As the ANC’s national executive meeting (NEC) kicks off in Pretoria on Friday, nobody’s talking about the Youth League elephant in the room. At least not to bladdie agents like CARIEN DU PLESSIS.
There’s some rebellion in the ANC Youth League’s threat of “mass protests” to “strategic sectors of the economy”, including the Johannesburg Stock Exchange, Chamber of Mines, AgriSA, and, we kid you not, the “UNION Building” (sic), where frienemy President Jacob Zuma lives.
The mass action is, of course, to support their programme of economic freedom in our lifetime and nationalisation. The kids decided on this during their national working committee (NWC) meeting on Thursday.
They will probably use the marches – more details to be announced on their 12 September birthday – to measure their grassroots support and perhaps to put pressure on the ANC if and when the disciplinary hearing against Julius Malema and his league starts.
There’ve been no public pronouncements on it yet, but senior ANC sources have confirmed charges will be instituted soon.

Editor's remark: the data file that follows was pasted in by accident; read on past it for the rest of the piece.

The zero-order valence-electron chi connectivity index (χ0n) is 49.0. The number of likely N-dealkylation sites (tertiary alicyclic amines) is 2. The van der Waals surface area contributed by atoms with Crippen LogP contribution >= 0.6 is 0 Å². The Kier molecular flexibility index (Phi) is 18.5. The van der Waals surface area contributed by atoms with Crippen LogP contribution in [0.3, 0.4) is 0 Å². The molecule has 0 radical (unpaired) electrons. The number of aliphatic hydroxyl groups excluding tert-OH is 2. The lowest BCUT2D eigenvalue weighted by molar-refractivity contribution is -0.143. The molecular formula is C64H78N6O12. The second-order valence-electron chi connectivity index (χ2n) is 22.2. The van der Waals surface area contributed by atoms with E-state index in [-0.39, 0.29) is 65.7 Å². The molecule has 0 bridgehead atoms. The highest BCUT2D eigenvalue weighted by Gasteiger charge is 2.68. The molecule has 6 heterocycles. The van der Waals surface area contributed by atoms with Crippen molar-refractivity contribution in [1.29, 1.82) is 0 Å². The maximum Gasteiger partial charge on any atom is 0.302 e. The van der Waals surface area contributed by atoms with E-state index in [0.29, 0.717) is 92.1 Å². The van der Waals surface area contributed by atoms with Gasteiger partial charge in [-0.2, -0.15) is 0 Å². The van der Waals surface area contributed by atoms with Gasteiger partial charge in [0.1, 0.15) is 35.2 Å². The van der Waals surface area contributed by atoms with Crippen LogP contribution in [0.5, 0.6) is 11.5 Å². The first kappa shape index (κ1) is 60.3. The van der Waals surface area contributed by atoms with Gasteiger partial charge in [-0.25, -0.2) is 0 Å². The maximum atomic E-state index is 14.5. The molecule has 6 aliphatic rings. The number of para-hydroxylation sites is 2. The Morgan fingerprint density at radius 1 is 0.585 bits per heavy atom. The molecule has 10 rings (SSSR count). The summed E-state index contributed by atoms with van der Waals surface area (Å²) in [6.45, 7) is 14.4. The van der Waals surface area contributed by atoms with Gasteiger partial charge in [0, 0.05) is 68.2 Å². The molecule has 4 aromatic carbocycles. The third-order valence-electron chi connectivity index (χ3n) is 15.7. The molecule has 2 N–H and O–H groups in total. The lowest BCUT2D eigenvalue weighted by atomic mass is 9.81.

At their meeting, the league charted a way forward in their “political, organisational and ideological work” and they considered report-backs.
There’s a slightest hint of recent tremors in their “unshaken” soldiering on with their economic freedom programme, nationalisation and expropriation without compensation campaigns, and the faintest hint of a roar in their plans for marches.
Thursday’s statement from the league has been the first since its apology on Saturday for its plans to work with the opposition in Botswana to effect regime change there.
There’s been no peep about the B-word since.
Meanwhile the ANC’s scheduled NEC meeting does not have the disciplinary action on its agenda, seeing that the party’s top six leaders (they met on Monday) are handling these.
But the league might just find a way to sneak it onto the NEC agenda, where it has more friends than among the party’s stern top dogs. DM
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